Noting that inflation was currently projected to remain within the target, over a 12-month horizon, the MPC said since the last (June 2019) policy, domestic economic activity continued to be weak, with the global slowdown and escalating trade tensions posed downside risks. It said that even as the past rate cuts were being gradually transmitted to the real economy, the benign inflation outlook provided headroom for policy action, to close the negative output gap.

The RBI also revised real GDP growth for 2019-20 downwards, to 6.9% from 7% in the June policy. CPI inflation is projected at 3.1% for the second quarter of FY20 and 3.5%-3.7% for second half of FY20, with risks evenly balanced, it said.


Bankers agree to take steps, to pass on RBI’s rate cuts

The Finance Ministry has said that banks have agreed to take steps to review lending rates, as they have not ‘commensurately’ transmitted the benefits of reductions in the policy rate by the RBI, to borrowers

August 6, 2019: Since December 2018, the monetary policy has been eased substantially by the Reserve Bank of India (RBI), with policy rates being cut by 75 basis points (bps) and the policy outlook being changed to ‘accommodative’. “Banks need to commensurately transmit the rate cut benefits in lending. In the meeting, banks agreed to take steps as per RBI guidelines, to review their lending rates,” said an official release, on August 5, 2019. The release was issued after a meeting between finance minister Nirmala Sitharaman and heads of public sector banks (PSBs), as well as private lenders, including HDFC Bank, ICICI Bank, Axis Bank, Kotak Mahindra Bank and CitiBank.

Financial services secretary Rajiv Kumar said a range of issues connecting to credit growth, micro, small and medium enterprises (MSMEs), automobiles, timely transmission of rate cuts, digitisation and service tax-related issues, were discussed at length. “The idea is to take stock of everything and spur credit growth, especially in the automobile sector, in the agriculture sector, in the MSMEs and also look at the ‘co-origination’ with the NBFCs and HFCs, where the banks have the credit availability, so that they can join hands together and lending reach to the last mile,” Kumar said.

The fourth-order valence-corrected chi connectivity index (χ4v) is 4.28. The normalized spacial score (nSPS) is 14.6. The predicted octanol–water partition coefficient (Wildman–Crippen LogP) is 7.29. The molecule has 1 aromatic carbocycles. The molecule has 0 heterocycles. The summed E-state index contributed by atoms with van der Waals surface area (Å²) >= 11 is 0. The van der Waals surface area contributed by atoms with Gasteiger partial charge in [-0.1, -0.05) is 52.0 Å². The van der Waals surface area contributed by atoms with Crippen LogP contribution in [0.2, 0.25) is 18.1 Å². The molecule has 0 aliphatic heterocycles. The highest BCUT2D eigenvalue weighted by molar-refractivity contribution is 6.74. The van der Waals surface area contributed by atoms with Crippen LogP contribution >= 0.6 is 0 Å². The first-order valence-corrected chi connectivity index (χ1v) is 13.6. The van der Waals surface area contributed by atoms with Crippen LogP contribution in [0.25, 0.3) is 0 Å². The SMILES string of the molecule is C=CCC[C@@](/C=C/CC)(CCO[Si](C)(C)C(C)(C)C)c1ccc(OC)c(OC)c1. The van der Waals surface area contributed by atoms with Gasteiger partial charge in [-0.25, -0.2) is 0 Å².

See also: Are home buyers really getting the benefit of rate cuts by the RBI?

Touching upon the issue of home buyers discussed in the meeting, the minister said the Supreme Court has already come out with its verdict in the case of one of the big realty firms. However, in case of another, the ministry had consultations with various stakeholders. “On another (developer), we have had a group of ministers meeting with all the respective authorities, whether it was the Noida Authority, or the Yamuna Expressway Authority, together with representatives of Uttar Pradesh, with the Union Minister of Urban Development Hardeep Singh Puri and the concerned secretaries – banking, revenue and company affairs,” she said. Sitharaman said there have been extensive meetings and the government hopes to move forward in that direction.

On funding to MSME and non-banking financial company (NBFC) sectors, she said the meeting discussed about ways to improve lending to these businesses. The minister said there is a complex matrix of governance-related, solvency-related and liquidity-related issues. RBI deputy governor NS Vishwanathan, who also attended the meeting, said the banking system has adequate and durable liquidity currently.

Sitharaman talked about issues related to the increase in public shareholding in listed companies from 25 per cent to 30 per cent as well as levy of surcharge on super riches. She said market regulator SEBI has already started consultations with various stakeholders about the increase in public shareholding to 30% in listed entities. About levy of surcharge on foreign portfolio investors (FPIs) as part of tax on super riches announced in the Budget 2019-20, she said, “I did mention that there are FPIs who are going to tell me something about it and I am quite open to hearing out what they want to tell me. And towards that, I have not just left it at that.” She said Department of Economic Affairs (DEA) Secretary Atanu Chakraborty has clearly culled out time to meet with the FPIs so that the ministry can have their views.


RBI cuts interest rates for the third time this year, to boost growth

Amid concerns over a slowing economy, the Reserve Bank of India has cut interest rates for the third time this year, lowering the repo rate by 0.25%, to 5.75%

June 6, 2019: Slashing the benchmark lending rates for the third time this year, the Reserve Bank of India (RBI) cut its repo rate by 0.25% on June 6, 2019 and said its future monetary policy stance will be more accommodative. The repo rate, at which the central bank lends to the system, will come down to 5.75% after the cut.

See also: RBI to create specialised cadre for regulation of banks and NBFCs

Amid concerns of a slowdown in the economy, the central bank lowered its gross domestic product (GDP) forecast to 7% for the current fiscal from 7.2% projected earlier. While marginally increasing its inflation projection to 3%-3.1% for the first half of the fiscal year 2019-20, which is within the comfort range of 2%-6% set by the government, the RBI cut the GDP growth targets sharply to 7% for FY20, on the back of a weak global scenario and dip in private consumption.

“The MPC (monetary policy committee) notes that growth impulses have weakened significantly. A sharp slowdown in investment activity, along with a continuing moderation in private consumption growth, is a matter of concern,” read the policy resolution.